Many years ago I recall being asked to lecture about current advances in treating chronic pain. My presentation covered topics using medical management and interventional pain management techniques, one of the most common being the epidural steroid injection that most people are familiar with.
The last five minutes covered medical marijuana, which was timely considering Missouri was on the verge of legalizing its use. At the end of my presentation, the majority of questions were about the use of marijuana and not about the other more accepted therapies. This struck me as ironic because in the past, this discussion would never have come up due to marijuana's legal status and less than stellar reputation by the public at large.
Many patients now face chronic pain that is not relieved by traditional pain management therapies and are seeking other avenues for pain relief. Pain management best practices use a variety of methods to treat chronic pain that help patients live a better quality of life. Beyond medications, they also include restorative therapies, interventional procedures, behavioral health approaches as well as complementary and integrative health.
Current statistics on pain in the United States are overwhelming. Based on the most recent national data, 178 million Americans (or 41 percent of the adult population) has dealt with at least one painful condition. Further, 20 percent of Americans have chronic pain, which is typically defined as pain that is three months or more in length. Additionally, 8 percent report high-impact severe chronic pain, which is accompanied by at least one major activity restriction, such as being unable to work outside the home, go to school or do household chores.
This rise in pain has occurred at a time when Americans have more access to pain medications and procedures than ever before. This paradox has been attributed by some researchers as overtreatment of chronic pain because it is incorrectly viewed as extended acute pain, which can be fixed with unimodal approaches -- one shot fixes all -- which are medications and/or injections. This approach underappreciates chronic pain as a multifaceted condition involving nutritional, psychosocial, biochemical, neurological and physical components, which need to be comprehensively approached. The field of Integrative Medicine (IM) may represent a future viable alternative.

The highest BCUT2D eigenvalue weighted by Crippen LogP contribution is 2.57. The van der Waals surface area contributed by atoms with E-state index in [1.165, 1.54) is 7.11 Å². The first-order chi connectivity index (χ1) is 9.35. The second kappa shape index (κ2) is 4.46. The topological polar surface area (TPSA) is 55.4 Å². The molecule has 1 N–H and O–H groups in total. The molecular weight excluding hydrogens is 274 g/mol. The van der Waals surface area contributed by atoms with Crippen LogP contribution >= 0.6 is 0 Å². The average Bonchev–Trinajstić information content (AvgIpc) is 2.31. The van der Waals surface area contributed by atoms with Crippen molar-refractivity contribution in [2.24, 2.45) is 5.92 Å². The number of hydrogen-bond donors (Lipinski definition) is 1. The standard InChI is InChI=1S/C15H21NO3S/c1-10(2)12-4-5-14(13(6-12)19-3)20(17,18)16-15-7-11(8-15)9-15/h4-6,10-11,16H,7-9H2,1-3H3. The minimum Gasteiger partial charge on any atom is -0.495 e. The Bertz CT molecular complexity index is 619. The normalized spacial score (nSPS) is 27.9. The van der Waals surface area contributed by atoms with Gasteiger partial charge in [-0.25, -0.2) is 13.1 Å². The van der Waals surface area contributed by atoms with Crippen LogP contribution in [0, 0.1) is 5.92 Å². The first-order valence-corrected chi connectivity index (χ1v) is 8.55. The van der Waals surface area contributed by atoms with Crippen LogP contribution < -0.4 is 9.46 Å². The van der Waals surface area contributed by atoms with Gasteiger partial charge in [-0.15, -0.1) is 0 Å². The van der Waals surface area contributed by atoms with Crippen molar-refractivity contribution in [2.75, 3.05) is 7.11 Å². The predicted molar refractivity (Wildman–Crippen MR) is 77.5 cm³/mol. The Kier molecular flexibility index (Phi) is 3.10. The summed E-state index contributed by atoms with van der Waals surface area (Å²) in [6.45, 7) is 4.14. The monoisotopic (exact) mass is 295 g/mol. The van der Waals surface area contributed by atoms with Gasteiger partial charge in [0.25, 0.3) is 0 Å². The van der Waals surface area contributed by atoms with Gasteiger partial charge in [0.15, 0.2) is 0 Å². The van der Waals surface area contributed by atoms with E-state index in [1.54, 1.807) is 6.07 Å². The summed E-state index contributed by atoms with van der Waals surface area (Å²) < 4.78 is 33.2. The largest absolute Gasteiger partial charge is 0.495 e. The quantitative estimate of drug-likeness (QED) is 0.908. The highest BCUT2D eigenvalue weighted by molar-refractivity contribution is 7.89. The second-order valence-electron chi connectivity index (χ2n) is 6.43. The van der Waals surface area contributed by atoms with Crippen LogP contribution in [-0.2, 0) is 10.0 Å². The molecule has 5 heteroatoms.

There are many misconceptions regarding the definition of Integrative Medicine. Simply put, integrative medicine combines the concepts in traditional medicine along with other less traditional non-western therapies; such as, acupuncture, herbal therapies, movement therapies and energy modalities. Integrative medicine encompasses the whole spectrum of health interventions, from prevention to treatment to rehabilitation and recovery. The pillars include nutrition, stress management, exercise and sleep. It has been gaining popularity and acceptance and now physicians can acquire advanced training in the form of a fellowship at highly regarded institutions, including: University of Arizona, University of Michigan, Ohio State University and UCLA to name a few.
The efficacy of IM strategies for pain control is proven in the literature. Insurance company's lack of reimbursement for many IM therapies continues to be an issue both for many patients and their practitioners. Now that the health care system is beginning to examine the evidence, the medical literature is expanding with studies on the use of integrative medicine use for chronic pain. Much of this literature supports the use of an integrative approach for pain, often with the same efficacy as our current model and with far fewer side effects.
John Lucio, DO, is a board-certified pain management specialist with SSM Health Spine and Pain Management Center, 2505 Mission Drive, Suite 200. Dr. Lucio's medical interests include: chronic pain management, diabetic peripheral neuropathy, epidural steroid injections, implantation of pain pumps, joint injections, nerve injections, regenerative medicine, spinal cord stimulators and stem cell injections. To make an appointment with Dr. Lucio, please call 573-681-3759.